WIP Wednesday and Thursday giveaway

First and foremost! Less Than Three Press is still running their fabulous FREE BOOKS giveaway tomorrow, so keep an eye on their Tumblr or @LT3Press at the top of each hour.

At some point tomorrow, Signal to Noise will be up for free for a whole hour – so if you haven’t yet nabbed a copy, here comes your chance! It’s a good time to brush up, because its sequel Klaxon at the Core makes the drop in June!

Today’s WIP Wednesday is a teaser for my most recently accepted story, “Castle on a Cloud,” which will be a part of the Project Fierce charity anthology.

    Jant Keed came to the cloudborne city of Skyrill to live out the opportunities that he and his brother Brannant could only dream of from afar. Instead, he finds himself on the street scraping by for each brass bit to make it from one day to the next. As he seeks shelter from the cold, he finds himself trading the tinders he could sell for visions that lure him to a turning point. The choice Jant makes could mean a bright future, or the end of one.

Jant Keed braced himself against the cold slap of wind that rolled in from the far side of the park’s expanse of manicured lawn. He tried to warm his chilled fingers with scant breath and wondered if there was a chance in the Frozen Hells he’d sell enough tinder to rent a cot to stay alive one night longer. The odds for a sale were increasingly small in the affluent upper terrace he’d spent his last brass bit to reach but the locale hadn’t been his choice. Skyrill was packed from lowton to royal tier for Midwinter’s Festival of Turning.

The Festival of Turning was such a pivotal celebration to the Four Aspects faith that Jant wasn’t surprised the cloudborne city of Skyrill was filled to capacity. Even guttersnipes had been evicted from trash bins by those higher on the street pecking order. Tradesmen were crammed in like canned fish in the gear district, grinders and beggars were pushed out of their usual pockets to fend for themselves, and even the tiniest tots had been displaced to seek a mercy shelter or run barefoot until they found a night’s charity. Jant himself had been elbowed out of the plot where he usually sold his pitch—a poor enough place between an alley and a trash heap—by a pair of older air whips with tousled dirty hair and sneers that promised violence.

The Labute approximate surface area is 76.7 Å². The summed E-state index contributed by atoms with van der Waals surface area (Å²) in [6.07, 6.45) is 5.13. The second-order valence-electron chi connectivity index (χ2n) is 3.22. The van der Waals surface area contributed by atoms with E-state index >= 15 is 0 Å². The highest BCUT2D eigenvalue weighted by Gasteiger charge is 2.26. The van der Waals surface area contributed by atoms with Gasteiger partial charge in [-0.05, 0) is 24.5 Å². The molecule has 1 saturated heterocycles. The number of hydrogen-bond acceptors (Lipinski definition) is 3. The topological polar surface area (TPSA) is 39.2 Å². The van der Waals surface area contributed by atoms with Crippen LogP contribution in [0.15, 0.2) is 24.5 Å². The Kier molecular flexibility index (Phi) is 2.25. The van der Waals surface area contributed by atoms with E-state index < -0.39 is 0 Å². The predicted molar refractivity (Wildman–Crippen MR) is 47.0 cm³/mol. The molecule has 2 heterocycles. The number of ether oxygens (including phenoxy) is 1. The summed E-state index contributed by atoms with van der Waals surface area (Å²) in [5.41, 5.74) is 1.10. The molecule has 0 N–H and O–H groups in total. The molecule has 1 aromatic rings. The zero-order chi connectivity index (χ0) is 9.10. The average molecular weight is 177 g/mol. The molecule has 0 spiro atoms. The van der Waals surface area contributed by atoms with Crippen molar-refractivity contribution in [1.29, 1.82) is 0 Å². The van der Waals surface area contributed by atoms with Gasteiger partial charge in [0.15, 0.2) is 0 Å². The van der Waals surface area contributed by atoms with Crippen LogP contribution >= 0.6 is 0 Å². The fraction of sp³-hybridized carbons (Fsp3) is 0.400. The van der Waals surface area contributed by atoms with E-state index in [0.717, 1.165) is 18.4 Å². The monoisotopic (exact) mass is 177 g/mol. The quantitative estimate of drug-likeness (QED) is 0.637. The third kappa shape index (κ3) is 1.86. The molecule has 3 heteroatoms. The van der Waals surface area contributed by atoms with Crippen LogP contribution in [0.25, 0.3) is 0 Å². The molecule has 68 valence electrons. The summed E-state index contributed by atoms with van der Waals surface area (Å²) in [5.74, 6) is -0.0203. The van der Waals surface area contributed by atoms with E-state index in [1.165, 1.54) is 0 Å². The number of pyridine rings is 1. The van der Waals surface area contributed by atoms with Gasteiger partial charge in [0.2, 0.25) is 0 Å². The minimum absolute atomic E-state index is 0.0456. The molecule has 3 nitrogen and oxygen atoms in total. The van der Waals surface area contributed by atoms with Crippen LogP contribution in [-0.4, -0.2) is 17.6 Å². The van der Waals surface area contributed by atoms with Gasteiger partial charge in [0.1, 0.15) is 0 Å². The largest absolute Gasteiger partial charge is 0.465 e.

On a clear, fair weather day the upper terraces like Proudmarch weren’t such a bad place to be. He’d even come more than once to admire the houses as much as to attempt his pitch. Jant shivered as another cold gust cut across his back. He attempted to curl himself into a tighter, more compact ball with his arms looped around his knees and gazed out over the empty walks that criss-crossed the front of the park. The sight summoned fresh misery that made his stoic expression crumble but he could only allow a brief, pained grimace before wiping it clean. He’d taken the steamcar to Proudmarch because he’d figured he wouldn’t have to fight for shill space, but there would be foot traffic enough to keep him in coin for one night more.

Showed how much Jant knew.

Proudmarch was deserted, and likely the other upper terraces as well. Jant had seen exactly two souls since his boots had left the steamcar and both of those had been servant class, proud enough in their finery but pressed for time or money. They didn’t need Jant’s tinder. All the fine houses were closed up tight, none in need of the heat or light Jant could provide with the self-contained globes of fire he could summon up to his palm and sell.

Fire was auspicious and in need in a place like Skyrill that had its share of a plentiful three—air, earth, and water—but was touched by fire only at dawn and dusk. Jant’s Aspect was fire and he thought he’d do well enough on the streets of Skyrill for all that, but he’d learned fast that his command of his Aspect was so slight as to be considered laughable. He could conjure tinder and make flames dance but not much more.

His eyes pricked and he steeled his face to hardness again, lifting a hand to summon up a bit of tinder. Fire burst into red-gold glory for an instant before Jant pulled on the flame with the ease of long practice, twisting it round itself. The surface formed a glassine orb, warm to the touch and etched in the flickering colors of the flame he’d summoned. He cradled the tinder in his hand and bit his lip against a sigh. He could cast it at his feet to release the flame again and it would warm him for a little while. Without a sale, though, it wouldn’t do anything for him; not fill his belly, nor find him shelter for the night. Each tinder used up a bit of his spirit and without the replenishment of food or sleep he’d be done for. Jant had seen his share of wide-eyed corpses over the past few days, left out overnight without any other option. He didn’t want to be one of them.